Re: Stan Brakhage Copyrights _Experimental sound-art

From: Peiman Khosravi (email suppressed)
Date: Wed Oct 21 2009 - 10:05:00 PDT

On 21 Oct 2009, at 17:41, Tony Conrad wrote:

>> the
>> listener can only rely on the sound's inner qualities and evolution
>> (given that conventional rhythm and tonality have been minimizes) to
>> draw conclusions as to the original sources of the sounds... .
>> This is my only assumption in my research, everything else
>> follows this...
> Exactly the difficulty: your deterministic (Shannon-like) model of
> communication (of reception) insufficiently accounts for listener
> variation, for the
> unlimited variability of interpretation made contextually
> inevitable, and even the fact that sounds may never "loose their
> identity as 'real' sounds."
> (There is a whole cult of people for instance who listen for signs
> of spirit voices or extraterrestrial signals in white noise.)
> "Spectromorphological
> listening" is of course possible, but is a learned practice, and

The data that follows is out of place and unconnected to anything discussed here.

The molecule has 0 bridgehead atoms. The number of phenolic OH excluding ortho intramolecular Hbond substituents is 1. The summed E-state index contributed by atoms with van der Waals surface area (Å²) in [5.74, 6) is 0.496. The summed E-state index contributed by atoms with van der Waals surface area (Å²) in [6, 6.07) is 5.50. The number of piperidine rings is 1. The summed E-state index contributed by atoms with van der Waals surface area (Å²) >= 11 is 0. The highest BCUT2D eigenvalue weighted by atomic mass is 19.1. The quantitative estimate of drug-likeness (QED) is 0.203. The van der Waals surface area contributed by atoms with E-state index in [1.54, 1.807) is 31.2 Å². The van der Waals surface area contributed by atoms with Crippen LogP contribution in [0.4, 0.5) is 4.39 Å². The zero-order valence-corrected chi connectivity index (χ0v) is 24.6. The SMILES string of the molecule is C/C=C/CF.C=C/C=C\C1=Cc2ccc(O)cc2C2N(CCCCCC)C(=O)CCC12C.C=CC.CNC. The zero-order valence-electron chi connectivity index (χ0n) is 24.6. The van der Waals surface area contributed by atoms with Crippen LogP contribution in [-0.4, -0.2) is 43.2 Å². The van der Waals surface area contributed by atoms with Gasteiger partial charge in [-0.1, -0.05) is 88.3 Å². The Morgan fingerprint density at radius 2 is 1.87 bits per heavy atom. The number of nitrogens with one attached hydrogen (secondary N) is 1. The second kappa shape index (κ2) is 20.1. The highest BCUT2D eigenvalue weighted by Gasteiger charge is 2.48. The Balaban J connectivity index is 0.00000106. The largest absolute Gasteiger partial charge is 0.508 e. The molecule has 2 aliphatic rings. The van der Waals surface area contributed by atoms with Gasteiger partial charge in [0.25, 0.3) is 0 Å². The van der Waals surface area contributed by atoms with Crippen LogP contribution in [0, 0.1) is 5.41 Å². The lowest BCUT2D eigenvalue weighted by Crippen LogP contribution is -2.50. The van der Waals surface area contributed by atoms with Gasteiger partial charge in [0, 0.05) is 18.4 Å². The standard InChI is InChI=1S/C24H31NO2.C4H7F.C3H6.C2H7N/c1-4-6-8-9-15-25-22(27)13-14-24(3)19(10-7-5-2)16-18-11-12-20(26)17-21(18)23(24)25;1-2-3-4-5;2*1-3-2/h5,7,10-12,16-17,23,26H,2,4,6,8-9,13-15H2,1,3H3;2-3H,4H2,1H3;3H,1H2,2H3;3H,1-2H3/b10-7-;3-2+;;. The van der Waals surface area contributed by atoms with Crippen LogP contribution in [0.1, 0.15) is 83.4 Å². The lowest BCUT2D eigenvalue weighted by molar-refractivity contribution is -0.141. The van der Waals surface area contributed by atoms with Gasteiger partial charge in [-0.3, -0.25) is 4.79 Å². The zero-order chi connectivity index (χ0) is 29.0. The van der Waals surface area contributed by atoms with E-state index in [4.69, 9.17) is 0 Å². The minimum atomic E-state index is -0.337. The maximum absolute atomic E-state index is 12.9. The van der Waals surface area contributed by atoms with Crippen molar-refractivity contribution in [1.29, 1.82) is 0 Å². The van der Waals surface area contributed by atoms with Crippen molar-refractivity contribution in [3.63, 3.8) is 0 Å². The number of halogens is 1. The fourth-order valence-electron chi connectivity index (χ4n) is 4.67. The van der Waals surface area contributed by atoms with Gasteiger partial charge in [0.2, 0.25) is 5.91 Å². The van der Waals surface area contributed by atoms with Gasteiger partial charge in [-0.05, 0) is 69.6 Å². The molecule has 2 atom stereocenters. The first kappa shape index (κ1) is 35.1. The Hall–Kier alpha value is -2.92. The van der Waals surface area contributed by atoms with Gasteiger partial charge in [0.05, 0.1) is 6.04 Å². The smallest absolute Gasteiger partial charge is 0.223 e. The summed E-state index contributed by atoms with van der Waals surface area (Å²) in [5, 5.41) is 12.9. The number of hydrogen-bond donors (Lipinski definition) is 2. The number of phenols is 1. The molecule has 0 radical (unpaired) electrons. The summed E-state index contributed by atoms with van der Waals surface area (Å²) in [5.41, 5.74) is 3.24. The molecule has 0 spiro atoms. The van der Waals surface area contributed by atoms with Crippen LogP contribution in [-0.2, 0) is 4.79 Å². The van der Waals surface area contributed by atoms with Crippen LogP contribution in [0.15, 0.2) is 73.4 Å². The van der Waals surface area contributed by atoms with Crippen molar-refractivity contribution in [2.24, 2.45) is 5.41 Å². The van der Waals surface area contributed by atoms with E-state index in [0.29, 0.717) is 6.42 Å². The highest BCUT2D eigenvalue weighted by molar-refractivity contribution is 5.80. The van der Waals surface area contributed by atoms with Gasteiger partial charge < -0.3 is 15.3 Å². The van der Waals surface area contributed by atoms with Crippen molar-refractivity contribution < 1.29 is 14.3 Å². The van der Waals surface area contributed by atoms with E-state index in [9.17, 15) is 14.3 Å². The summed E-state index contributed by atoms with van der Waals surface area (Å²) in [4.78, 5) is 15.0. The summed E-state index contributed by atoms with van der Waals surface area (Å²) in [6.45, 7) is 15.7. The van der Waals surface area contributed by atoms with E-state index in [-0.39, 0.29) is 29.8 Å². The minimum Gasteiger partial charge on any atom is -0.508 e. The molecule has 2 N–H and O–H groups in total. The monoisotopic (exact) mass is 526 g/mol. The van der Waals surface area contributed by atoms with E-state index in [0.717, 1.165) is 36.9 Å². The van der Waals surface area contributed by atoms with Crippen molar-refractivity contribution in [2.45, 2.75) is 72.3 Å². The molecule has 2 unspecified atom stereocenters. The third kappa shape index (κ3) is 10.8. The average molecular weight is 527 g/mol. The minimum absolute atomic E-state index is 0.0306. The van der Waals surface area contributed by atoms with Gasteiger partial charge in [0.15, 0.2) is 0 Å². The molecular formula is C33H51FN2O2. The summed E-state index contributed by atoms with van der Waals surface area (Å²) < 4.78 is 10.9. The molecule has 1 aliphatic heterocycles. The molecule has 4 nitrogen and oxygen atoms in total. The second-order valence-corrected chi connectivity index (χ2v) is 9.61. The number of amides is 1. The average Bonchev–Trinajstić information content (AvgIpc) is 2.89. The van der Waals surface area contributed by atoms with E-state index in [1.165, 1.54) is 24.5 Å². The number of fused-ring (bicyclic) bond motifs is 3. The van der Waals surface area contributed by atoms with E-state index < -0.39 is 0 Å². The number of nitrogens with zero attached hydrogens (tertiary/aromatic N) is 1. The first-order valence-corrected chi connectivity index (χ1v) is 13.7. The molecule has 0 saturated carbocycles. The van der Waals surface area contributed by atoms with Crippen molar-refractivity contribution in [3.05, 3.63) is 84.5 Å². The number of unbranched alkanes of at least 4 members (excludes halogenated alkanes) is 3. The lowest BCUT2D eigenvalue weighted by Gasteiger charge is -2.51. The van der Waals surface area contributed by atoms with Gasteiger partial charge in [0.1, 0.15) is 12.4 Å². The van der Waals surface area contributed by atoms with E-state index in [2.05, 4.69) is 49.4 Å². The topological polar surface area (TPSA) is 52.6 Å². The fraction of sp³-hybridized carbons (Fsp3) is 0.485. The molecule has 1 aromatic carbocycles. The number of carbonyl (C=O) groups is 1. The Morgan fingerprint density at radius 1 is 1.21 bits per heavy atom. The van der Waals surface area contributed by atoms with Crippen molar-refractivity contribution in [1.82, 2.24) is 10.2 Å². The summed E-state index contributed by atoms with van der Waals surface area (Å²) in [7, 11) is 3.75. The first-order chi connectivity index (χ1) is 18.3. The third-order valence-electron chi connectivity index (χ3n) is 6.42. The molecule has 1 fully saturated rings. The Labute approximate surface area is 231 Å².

> must be regarded as largely independent of its source material.

Yes I agree that it is a learnt practice. I am sure you agree that it
can also be a compositional attitude, which in turn leads to the
creation of certain types of sound material that are more or less
removed from source recognition. This latter is what I am researching,
not spectromorphological listening as a universal attitude.



> ------t0ny
> On Wed 10/21/09 7:21 AM , Peiman Khosravi email suppressed
> sent:
>> Hi Rob,
>> Thanks for your reply. I think the Chion quote is specifically
>> referring to a "realistic sound". On the other hand the kind of
>> acousmatic music that I am researching is really only concerned with